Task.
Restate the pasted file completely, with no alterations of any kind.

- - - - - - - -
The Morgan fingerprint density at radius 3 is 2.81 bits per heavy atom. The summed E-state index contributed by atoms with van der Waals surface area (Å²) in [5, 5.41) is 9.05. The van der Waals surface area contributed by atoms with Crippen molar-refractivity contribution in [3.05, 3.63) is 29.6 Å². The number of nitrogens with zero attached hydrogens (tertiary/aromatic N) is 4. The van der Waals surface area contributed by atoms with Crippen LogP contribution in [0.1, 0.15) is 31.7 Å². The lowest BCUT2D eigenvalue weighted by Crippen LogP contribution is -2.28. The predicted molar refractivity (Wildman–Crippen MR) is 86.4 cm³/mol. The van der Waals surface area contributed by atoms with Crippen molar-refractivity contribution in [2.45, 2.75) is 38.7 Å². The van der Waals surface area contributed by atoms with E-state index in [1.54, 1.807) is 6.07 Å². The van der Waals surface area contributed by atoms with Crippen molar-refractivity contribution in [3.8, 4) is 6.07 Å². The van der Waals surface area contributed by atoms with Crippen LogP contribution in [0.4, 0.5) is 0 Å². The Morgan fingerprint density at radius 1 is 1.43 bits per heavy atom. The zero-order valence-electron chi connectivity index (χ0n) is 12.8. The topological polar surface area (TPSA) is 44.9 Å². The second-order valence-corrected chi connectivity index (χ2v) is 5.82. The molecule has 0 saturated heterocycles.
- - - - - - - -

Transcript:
The Morgan fingerprint density at radius 3 is 2.81 bits per heavy atom. The summed E-state index contributed by atoms with van der Waals surface area (Å²) in [5, 5.41) is 9.05. The van der Waals surface area contributed by atoms with Crippen molar-refractivity contribution in [3.05, 3.63) is 29.6 Å². The number of nitrogens with zero attached hydrogens (tertiary/aromatic N) is 4. The van der Waals surface area contributed by atoms with Crippen LogP contribution in [0.1, 0.15) is 31.7 Å². The lowest BCUT2D eigenvalue weighted by Crippen LogP contribution is -2.28. The predicted molar refractivity (Wildman–Crippen MR) is 86.4 cm³/mol. The van der Waals surface area contributed by atoms with Crippen molar-refractivity contribution in [2.45, 2.75) is 38.7 Å². The van der Waals surface area contributed by atoms with E-state index in [1.54, 1.807) is 6.07 Å². The van der Waals surface area contributed by atoms with Crippen molar-refractivity contribution in [3.8, 4) is 6.07 Å². The van der Waals surface area contributed by atoms with Crippen LogP contribution in [0.4, 0.5) is 0 Å². The Morgan fingerprint density at radius 1 is 1.43 bits per heavy atom. The zero-order valence-electron chi connectivity index (χ0n) is 12.8. The topological polar surface area (TPSA) is 44.9 Å². The second-order valence-corrected chi connectivity index (χ2v) is 5.82. The molecule has 0 saturated heterocycles.